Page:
What Can I Do When my Child Hurts Another?

I was asked recently, what do you do if your 20 month old hurts a baby for no apparent reason?

Let’s look at what’s happening developmentally around this age…

Language – By about 2 years of age, they can put two words together, have a vocabulary of around 50 words, and speak clearly half of the time.

Intellectually – a two year old uses ‘trial and error’ to attempt things; knows how to utilise objects eg how to use a chair to climb higher; and likes to pull things apart and try to put them together.

Motor Skills – they can climb on things, kick a ball forward and carry a large object while walking.

Social-Emotional development – This is critical to know about, to understand why a child sometimes responds poorly. They have learnt to say ‘no’ to show independence, make choices, and show a wide variety of emotions eg jealousy, sympathy, fear and anger, and that can change suddenly.

So, back to the situation…

Your child could be tired or hungry. He could be frustrated that the adults were noticing the baby and not him. He could be feeling isolated from the attention. He may have been telling the adults something and they didn’t respond.

All children want attention. They will initially learn that when they do certain things, they get attention such as smiling, cheering, High 5’s etc. As parents, when they’ve done something multiple times, we gradually withdraw the acknowledgement, and save it for something new. The child then begins to realise that he also gets attention when he spills the milk, or pulls the cats’ tail. It might not be pleasant attention, but it’s still attention.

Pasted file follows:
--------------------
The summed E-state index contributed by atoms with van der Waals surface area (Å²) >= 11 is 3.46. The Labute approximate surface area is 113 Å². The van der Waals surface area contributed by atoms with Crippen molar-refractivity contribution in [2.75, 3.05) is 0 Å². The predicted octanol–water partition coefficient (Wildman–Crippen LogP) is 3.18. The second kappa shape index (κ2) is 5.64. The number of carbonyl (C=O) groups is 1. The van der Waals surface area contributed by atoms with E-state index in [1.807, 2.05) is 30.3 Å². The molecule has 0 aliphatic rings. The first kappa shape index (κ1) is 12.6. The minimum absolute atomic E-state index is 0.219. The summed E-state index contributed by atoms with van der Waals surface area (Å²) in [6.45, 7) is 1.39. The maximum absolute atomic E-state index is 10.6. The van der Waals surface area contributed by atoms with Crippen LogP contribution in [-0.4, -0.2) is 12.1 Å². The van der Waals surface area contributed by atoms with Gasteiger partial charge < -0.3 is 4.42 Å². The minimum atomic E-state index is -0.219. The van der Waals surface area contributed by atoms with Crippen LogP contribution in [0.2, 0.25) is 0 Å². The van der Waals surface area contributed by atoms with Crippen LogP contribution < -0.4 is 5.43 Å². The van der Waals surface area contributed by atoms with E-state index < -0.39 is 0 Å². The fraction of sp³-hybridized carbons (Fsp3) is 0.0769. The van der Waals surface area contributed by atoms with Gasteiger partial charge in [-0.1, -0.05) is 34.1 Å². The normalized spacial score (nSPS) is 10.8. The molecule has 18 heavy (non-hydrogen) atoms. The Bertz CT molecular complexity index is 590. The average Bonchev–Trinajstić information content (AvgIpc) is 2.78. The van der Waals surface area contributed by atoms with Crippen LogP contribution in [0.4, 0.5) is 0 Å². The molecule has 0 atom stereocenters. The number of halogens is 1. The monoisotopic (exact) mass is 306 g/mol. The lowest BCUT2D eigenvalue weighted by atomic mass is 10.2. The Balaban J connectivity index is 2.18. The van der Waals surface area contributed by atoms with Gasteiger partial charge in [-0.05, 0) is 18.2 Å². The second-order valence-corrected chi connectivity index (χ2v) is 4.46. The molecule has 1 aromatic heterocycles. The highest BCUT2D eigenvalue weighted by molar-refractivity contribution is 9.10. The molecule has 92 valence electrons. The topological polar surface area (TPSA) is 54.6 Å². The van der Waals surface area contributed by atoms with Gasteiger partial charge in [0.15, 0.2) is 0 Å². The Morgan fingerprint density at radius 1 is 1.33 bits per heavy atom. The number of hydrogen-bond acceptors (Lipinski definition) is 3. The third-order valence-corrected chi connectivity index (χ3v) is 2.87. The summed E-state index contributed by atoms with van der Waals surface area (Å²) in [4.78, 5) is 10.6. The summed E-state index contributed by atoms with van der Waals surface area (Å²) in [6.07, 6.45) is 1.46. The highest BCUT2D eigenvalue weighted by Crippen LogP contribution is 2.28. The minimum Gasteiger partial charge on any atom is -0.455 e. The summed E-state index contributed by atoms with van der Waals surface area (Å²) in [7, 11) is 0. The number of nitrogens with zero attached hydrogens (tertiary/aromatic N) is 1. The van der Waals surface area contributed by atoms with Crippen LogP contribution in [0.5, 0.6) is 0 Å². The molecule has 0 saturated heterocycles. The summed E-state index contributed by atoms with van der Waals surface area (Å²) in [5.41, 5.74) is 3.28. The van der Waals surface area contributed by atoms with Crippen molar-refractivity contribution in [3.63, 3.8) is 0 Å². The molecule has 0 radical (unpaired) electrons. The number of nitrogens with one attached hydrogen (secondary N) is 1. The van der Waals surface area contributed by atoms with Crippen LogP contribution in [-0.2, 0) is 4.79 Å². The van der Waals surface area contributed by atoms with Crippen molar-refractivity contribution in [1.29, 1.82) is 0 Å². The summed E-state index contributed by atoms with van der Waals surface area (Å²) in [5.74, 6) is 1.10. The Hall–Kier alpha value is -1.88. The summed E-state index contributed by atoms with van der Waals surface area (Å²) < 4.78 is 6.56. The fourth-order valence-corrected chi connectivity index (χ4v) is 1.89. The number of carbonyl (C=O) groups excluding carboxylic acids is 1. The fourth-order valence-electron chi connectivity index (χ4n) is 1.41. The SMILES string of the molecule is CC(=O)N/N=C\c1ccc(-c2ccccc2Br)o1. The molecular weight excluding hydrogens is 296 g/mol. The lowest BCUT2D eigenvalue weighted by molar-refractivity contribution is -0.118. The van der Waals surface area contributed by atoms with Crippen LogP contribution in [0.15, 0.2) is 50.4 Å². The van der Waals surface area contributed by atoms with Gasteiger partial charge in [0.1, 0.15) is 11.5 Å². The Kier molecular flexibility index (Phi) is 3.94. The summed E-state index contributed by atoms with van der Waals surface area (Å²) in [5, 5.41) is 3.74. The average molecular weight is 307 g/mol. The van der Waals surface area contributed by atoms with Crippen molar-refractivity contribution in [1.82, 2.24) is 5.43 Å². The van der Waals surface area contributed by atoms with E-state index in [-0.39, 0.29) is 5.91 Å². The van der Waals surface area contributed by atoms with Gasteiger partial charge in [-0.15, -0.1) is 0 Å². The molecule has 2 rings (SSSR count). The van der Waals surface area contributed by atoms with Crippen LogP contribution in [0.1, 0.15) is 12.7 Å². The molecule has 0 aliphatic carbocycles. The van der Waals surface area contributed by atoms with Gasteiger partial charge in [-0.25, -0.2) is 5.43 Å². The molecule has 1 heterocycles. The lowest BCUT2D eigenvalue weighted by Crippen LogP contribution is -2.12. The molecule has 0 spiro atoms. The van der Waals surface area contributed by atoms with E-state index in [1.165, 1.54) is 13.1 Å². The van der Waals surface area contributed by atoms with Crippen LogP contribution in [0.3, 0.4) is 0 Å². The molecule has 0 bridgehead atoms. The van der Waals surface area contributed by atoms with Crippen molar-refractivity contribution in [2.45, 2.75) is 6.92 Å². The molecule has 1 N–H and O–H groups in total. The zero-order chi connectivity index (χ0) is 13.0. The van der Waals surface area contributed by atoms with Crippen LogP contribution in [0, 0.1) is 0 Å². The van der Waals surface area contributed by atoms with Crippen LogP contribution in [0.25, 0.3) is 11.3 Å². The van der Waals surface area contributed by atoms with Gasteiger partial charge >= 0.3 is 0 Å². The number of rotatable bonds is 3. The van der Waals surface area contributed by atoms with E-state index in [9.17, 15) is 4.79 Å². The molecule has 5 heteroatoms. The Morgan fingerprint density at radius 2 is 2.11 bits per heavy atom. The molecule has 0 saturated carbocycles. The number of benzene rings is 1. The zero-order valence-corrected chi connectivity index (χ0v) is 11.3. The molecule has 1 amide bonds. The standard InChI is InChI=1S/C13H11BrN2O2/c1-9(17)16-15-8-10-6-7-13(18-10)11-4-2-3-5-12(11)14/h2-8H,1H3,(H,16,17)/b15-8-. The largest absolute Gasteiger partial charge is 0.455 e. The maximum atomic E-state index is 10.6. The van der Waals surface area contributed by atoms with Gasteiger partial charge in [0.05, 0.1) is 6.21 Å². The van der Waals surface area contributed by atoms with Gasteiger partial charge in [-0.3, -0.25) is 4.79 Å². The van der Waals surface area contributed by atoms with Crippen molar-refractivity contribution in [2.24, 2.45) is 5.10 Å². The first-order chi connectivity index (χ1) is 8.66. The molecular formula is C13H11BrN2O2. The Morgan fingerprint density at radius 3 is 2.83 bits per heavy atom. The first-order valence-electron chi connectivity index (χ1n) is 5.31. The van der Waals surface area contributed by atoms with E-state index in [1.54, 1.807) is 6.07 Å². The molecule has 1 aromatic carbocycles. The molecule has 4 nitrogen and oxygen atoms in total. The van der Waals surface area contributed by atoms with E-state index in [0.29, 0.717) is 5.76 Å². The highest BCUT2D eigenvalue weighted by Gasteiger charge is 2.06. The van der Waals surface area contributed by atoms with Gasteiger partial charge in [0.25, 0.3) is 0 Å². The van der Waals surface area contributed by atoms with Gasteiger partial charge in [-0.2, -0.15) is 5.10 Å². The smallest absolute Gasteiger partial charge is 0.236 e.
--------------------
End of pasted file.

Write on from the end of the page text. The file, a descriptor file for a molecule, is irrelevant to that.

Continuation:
Look at the toddler, and in a stern, yet calm voice say: “No, you can not hurt the baby.” Then turn away from him, and put a lot of attention on the baby – cuddling and nurturing the baby. You should not talk to the baby about the ‘bad’ boy, but rather saying – ‘it’s not nice to be hurt’ or ‘you are crying because you are hurt’. In this way, you are making statements of fact, rather than directing ‘bad boy’ messages. The reality is the boy isn’t ‘bad’, but rather he made a ‘bad’ choice about how to behave. It’s a bit like when you ‘choose’ to drive 20kph over the speed limit and get a ticket for it. It doesn’t make you ‘bad’ – you just made a poor decision.

The message you need to convey to the toddler is that behaviour choices such as being gentle with the baby leads to positive attention. Choosing to be rough gets a stern response, and not much attention.

Note that this is only for a very short time – the 20 month old toddler still needs your love and affection, as they are probably stressed by all the negativity around their action.

Deal with it sternly, promptly, and after checking baby is okay, then move on.

In the next little while, I’d suggest a lot of role modelling. As you hold the baby say aloud: “I’m being gentle with the baby. When I’m gentle the baby smiles” etc. Maybe ask the toddler to show you how he can be gentle with the baby, or with his doll or teddy.

It’s important to tell children what you want them to do, rather than what you don’t want them to do. At 20 months they can’t always work that out!

Like most things in life we need to practise skills before we become proficient… toddlers need lots of opportunity to learn how to do this and, they learn it faster when they have positive encouragement from us.

Happy Parenting!

— Image by Donnie Ray Jones via Flickr

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